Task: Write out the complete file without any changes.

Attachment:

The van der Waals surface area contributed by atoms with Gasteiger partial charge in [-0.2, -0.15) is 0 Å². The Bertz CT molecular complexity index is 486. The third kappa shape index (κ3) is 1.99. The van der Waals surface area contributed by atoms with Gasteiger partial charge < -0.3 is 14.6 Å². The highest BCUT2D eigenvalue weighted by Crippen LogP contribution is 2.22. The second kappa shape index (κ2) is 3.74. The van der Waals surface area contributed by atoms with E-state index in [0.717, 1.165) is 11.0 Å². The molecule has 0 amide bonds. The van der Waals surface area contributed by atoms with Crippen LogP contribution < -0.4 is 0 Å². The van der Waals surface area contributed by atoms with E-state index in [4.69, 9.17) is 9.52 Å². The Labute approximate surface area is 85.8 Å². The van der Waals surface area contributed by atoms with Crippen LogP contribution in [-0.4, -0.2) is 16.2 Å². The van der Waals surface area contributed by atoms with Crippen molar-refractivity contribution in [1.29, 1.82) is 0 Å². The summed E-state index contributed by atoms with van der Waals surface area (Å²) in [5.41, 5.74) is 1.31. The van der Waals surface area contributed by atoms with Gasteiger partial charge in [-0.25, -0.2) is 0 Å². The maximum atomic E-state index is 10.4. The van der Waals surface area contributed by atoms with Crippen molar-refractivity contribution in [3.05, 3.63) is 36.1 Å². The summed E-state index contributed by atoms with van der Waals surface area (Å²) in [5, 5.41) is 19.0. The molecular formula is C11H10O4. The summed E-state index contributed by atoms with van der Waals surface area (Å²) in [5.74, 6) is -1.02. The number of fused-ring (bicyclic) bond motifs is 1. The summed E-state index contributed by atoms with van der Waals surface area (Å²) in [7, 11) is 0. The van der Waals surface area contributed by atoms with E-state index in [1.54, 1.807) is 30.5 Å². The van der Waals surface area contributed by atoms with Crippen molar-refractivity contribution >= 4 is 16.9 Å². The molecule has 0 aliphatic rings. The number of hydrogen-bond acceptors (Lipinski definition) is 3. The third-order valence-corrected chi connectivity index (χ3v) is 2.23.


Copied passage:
The van der Waals surface area contributed by atoms with Gasteiger partial charge in [-0.2, -0.15) is 0 Å². The Bertz CT molecular complexity index is 486. The third kappa shape index (κ3) is 1.99. The van der Waals surface area contributed by atoms with Gasteiger partial charge < -0.3 is 14.6 Å². The highest BCUT2D eigenvalue weighted by Crippen LogP contribution is 2.22. The second kappa shape index (κ2) is 3.74. The van der Waals surface area contributed by atoms with E-state index in [0.717, 1.165) is 11.0 Å². The molecule has 0 amide bonds. The van der Waals surface area contributed by atoms with Crippen LogP contribution < -0.4 is 0 Å². The van der Waals surface area contributed by atoms with E-state index in [4.69, 9.17) is 9.52 Å². The Labute approximate surface area is 85.8 Å². The van der Waals surface area contributed by atoms with Crippen LogP contribution in [-0.4, -0.2) is 16.2 Å². The van der Waals surface area contributed by atoms with Crippen molar-refractivity contribution in [1.29, 1.82) is 0 Å². The summed E-state index contributed by atoms with van der Waals surface area (Å²) in [5.41, 5.74) is 1.31. The van der Waals surface area contributed by atoms with Gasteiger partial charge in [-0.25, -0.2) is 0 Å². The maximum atomic E-state index is 10.4. The van der Waals surface area contributed by atoms with Crippen molar-refractivity contribution in [3.05, 3.63) is 36.1 Å². The summed E-state index contributed by atoms with van der Waals surface area (Å²) in [5, 5.41) is 19.0. The molecular formula is C11H10O4. The summed E-state index contributed by atoms with van der Waals surface area (Å²) in [5.74, 6) is -1.02. The number of fused-ring (bicyclic) bond motifs is 1. The summed E-state index contributed by atoms with van der Waals surface area (Å²) in [7, 11) is 0. The van der Waals surface area contributed by atoms with E-state index in [1.54, 1.807) is 30.5 Å². The van der Waals surface area contributed by atoms with Crippen molar-refractivity contribution >= 4 is 16.9 Å². The molecule has 0 aliphatic rings. The number of hydrogen-bond acceptors (Lipinski definition) is 3. The third-order valence-corrected chi connectivity index (χ3v) is 2.23.